when a save place node is encountered in a first frame, jumping to a destination node pointed to by the save place node, the destination node in a second frame, and continuing the traversing in the second frame at the destination node;
when a restore place node is encountered in the second frame, returning to the node after the save place node in the first frame, and continuing the traversing in the first frame.
2. The method of claim 1 wherein the save place node and the restore place node are each frame spanning traversal nodes which comprise a back path link pointer and a normal path link pointer.
3. The method of claim 2 wherein jumping comprises:
checking whether a recovery mode flag is set;
if the recovery mode flag is not set, storing a back path link pointer of the save place node in a return node register, setting the recovery mode flag, and continuing the traversing at the node pointed to by the normal path link pointer of the save place node.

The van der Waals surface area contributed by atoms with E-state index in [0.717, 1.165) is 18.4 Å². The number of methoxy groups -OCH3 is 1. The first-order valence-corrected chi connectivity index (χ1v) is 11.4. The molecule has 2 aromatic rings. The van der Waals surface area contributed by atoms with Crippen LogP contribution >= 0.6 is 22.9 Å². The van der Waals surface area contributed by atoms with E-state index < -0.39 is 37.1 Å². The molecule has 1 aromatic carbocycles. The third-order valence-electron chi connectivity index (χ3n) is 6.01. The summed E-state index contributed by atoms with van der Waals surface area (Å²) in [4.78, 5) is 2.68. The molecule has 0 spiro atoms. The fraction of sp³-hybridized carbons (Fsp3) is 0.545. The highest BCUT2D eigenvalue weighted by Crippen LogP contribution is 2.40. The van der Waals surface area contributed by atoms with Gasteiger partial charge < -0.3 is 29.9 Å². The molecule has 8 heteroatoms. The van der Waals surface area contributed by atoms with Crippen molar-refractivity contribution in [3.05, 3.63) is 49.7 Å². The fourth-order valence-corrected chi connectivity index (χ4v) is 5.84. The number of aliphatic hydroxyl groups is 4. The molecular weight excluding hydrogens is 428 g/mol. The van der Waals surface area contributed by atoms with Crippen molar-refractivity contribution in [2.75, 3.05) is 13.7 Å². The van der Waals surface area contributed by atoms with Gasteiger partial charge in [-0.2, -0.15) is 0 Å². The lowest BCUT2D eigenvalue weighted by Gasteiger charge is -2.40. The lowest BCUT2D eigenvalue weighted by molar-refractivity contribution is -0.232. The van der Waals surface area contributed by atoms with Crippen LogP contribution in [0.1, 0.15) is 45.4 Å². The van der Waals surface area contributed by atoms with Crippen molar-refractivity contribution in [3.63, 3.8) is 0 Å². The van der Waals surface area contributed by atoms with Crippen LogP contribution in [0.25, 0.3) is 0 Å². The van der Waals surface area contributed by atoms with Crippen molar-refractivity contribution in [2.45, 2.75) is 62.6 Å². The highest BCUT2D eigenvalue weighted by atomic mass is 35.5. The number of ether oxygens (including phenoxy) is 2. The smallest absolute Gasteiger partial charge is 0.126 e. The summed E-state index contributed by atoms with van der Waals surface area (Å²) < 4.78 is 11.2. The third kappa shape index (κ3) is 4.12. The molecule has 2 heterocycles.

4. The method of claim 2 wherein returning comprises:
checking whether a recovery mode flag is set;
if the recovery mode flag is set, clearing the recovery mode flag and continuing the traversing at the node pointed to by a return node register.
5. A method comprising:
processing a plurality of external bus data including traversing a plurality of nodes in a frame of a plurality of frames in a periodic frame list;
when a save place node is encountered,
checking whether a recovery mode flag is set,
if the recovery mode flag is set then continuing the traversing with a next node,
if the recovery mode flag is not set then storing a back path link pointer of the save place node in a return node register, setting the recovery mode flag, and continuing the traversing at the node pointed to by a normal path link pointer of the save place node;
when a restore place node is reached,
checking whether the recovery mode flag is set,